Edgar Allan Poets – Noir Rock Band | The Scapegoat's Agony is Coma Beach's Album
The Scapegoat’s Agony is Coma Beach’s Album

Good Day Noir Family,
welcome to Edgar Allan Poets indie music corner. A space dedicated to the best new artists and bands we find around the web. Today’s feature band is Coma Beach and their album The Scapegoat’s Agony.

The Scapegoat’s Agony is Coma Beach’s Album

The sound of this bad is direct and sincere.

A punk rock that is inspired by the past but manages to be modern at the same time.

The thing I like most about this band is that you feel that they spend a lot of time in the rehearsal room and that they have achieved a truly enviable musical alchemy.

In a world submerged by songs made with beats and computers luckily there are still bands that love to play real instruments. Guys who meet in the basements and among empty beer bottles and the smell of armpits let themselves go to the flow of inspiration.

The Scapegoat’s Agony is an intriguing album, all the songs are solid and follow a common thread.

Coma Beach is a band with a mature vision who is not afraid to follow their instincts. The somewhat acid and psychedelic sound and the irreverent and wild interpretation are the hallmarks of their music.

Go and listen to them, it’s worth it!

The Scapegoat’s Agony is Coma Beach’s Album Out Now!

Wild and Free!

The Scapegoat’s Agony is Coma Beach’s Album

Shock, chaos, pain, rage and isolation: These are the thematic cornerstones of COMA BEACH’s music. The very title of their debut album, “The Scapegoat’s Agony”, an ominous-sounding allusion to Samuel Beckett’s literary works, already bears the haunting promise of a highly unusual experience. Lurking behind it all, there is a clear-eyed artistic vision rather than a generic punk rock album…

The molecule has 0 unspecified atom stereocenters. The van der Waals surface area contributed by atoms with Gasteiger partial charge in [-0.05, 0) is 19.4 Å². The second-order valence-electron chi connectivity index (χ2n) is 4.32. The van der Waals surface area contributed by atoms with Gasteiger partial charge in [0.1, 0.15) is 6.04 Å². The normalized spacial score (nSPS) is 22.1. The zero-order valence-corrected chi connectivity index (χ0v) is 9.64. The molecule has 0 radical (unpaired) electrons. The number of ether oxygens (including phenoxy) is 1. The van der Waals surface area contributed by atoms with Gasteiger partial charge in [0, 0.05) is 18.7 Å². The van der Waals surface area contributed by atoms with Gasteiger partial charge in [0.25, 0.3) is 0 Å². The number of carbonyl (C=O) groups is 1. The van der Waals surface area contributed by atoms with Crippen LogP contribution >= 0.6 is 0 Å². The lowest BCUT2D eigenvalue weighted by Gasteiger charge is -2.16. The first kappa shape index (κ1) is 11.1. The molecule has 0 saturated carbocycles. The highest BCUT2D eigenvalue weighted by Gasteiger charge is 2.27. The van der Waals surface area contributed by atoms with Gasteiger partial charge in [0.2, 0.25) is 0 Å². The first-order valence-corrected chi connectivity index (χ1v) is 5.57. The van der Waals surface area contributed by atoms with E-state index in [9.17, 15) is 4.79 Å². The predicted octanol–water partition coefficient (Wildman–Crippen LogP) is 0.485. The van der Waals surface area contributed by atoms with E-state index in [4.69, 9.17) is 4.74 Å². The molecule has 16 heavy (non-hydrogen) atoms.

Coma Beach’s musical influences range from Sex Pistols, Ramones, Hüsker Dü, Joy Division, The Cure, The Jesus and Mary Chain to Guns N’ Roses, Therapy? and Bad Religion, with their songs frequently straddling the line between punk rock and alternative rock.

The band’s English lyrics draw on numerous themes and motifs from various authors, such as the existentialist view of the world’s utter meaninglessness, as portrayed in Samuel Beckett’s plays and novels; the satirical-sarcastic approach to the absurdities of human existence, as employed in Douglas Adams’s narratives; the often tragic and – not infrequently – self-inflicted conflicts that countless characters have to suffer through in William Shakespeare’s plays; or Arthur Schopenhauer’s system of a radical metaphysical pessimism.

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